Each time we change one of our test cases, we would also have to change the factory method in our Object Mother. This violates the Single Responsibility Principle since the Object Mother must be changed for a lot of different reasons.

We stated above that we want to keep our test code base clean, so how can we reduce the risk for violating the Single Responsibility Principle?

Introduce the Fluent Builder Pattern to Promote the Single Responsibility Principle

That’s where the Builder pattern comes into play.

A Builder is an object with methods that allow us to define the parameters for creating a certain object. It also provides a factory method that creates an object from these parameters.

Instead of returning readily initialized objects, the factory methods of our Object Mother now return Builder objects that can be further modified by the client to meet the requirements of the specific use case.

The code for creating an Invoice with a modified address might look like this:

Invoice.InvoiceBuilder invoiceBuilder = InvoiceMother.complete();
Address.AddressBuilder addressBuilder = AddressMother.abroad();
Invoice invoice =;

So far, we haven’t really won anything over the pure Object Mother approach described in the previous section. Our InvoiceMother now simply returns instances of InvoiceBuilder instead of directly returning Invoice objects.

Let’s introduce a fluent interface to our Builder. A fluent interface is a programming style that allows to chain multiple method calls in a single statement and is perfectly suited for the Builder pattern.

The code from above can now be changed to make use of this fluent interface:

Invoice invoice = InvoiceMother.complete()

But why should this reduce the chance for violating the Single Responsibility Principle in an Object Mother class?

With a fluent API and an IDE that supports code completion, we can let the API guide us in creating the object we need.

Having this power at our fingertips we’ll more likely configure the specific Invoice we need in our test code and we’ll less likely create a new factory method in our Object Mother that is probably only relevant four our current test.

Thus, combining the Object Mother pattern with a fluent Builder reduces the potential of violating the Single Responsibility Principle by making it easier to do the right thing.

May a Factory Method Call Another Factory Method?

When creating an Object Mother (or actually any other kind of factory), a question that often arises is: “May I call another factory method from the factory method I’m currently coding?”.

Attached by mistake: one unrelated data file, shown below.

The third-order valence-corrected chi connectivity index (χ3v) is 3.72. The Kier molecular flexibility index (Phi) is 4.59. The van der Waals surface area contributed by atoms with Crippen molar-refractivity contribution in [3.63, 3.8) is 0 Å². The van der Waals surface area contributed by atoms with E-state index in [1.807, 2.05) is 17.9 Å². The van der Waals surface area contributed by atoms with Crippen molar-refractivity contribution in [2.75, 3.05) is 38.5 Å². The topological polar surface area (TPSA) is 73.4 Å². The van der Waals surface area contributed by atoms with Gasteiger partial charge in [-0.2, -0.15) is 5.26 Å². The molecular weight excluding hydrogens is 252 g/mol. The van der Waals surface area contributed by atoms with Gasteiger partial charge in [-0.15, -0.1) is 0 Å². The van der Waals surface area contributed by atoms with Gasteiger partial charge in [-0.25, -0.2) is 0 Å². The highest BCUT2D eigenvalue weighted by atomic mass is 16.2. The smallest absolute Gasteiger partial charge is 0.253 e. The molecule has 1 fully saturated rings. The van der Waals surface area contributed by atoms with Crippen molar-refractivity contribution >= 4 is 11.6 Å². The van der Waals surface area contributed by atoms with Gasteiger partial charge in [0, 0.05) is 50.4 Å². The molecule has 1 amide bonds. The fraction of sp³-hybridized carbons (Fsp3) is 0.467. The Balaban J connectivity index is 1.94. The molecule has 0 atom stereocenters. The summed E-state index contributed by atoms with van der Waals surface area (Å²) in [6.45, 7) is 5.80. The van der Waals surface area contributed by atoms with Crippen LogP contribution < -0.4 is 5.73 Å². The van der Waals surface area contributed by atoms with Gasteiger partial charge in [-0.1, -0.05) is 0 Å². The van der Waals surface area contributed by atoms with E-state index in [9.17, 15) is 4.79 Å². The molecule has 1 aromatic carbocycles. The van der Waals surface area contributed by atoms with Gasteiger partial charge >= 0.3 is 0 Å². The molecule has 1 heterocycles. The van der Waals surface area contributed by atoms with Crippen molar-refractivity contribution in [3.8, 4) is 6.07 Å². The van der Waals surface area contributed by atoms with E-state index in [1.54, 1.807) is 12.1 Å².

My answer to this question is a typical “yes, but…”.

Of course, we may take advantage of other existing Object Mothers. For instance, in the code of InvoiceMother, we may happily call AddressMother and InvoiceItemMother:

class InvoiceMother {

  static Invoice.InvoiceBuilder complete() {
    return Invoice.Builder()

But the same rules apply as in our client test code. We don’t want to add responsibilities to our factory method that don’t belong there.

So, before creating a custom factory method in an Object Mother we want to call from the factory method we’re currently coding, let’s think about whether we should rather use one of the pre-defined factory methods and customize the returned builder via fluent API to suit our requirements.


The Object Mother pattern by itself is a big help in quickly getting pre-defined objects to use in tests.

By returning Builders with a fluent API instead of directly returning object instances, we add a lot of flexibility to our test data generation, which makes creating new test objects for any given requirement a breeze. It supports the Single Responsibility Principle by making it easy to adjust created objects locally.

Further Reading

Example Code

This article is accompanied by a working code example on GitHub.
Written By:

Tom Hombergs

Written By:

Tom Hombergs

As a professional software engineer, consultant, architect, general problem solver, I've been practicing the software craft for more than fifteen years and I'm still learning something new every day. I love sharing the things I learned, so you (and future me) can get a head start. That's why I founded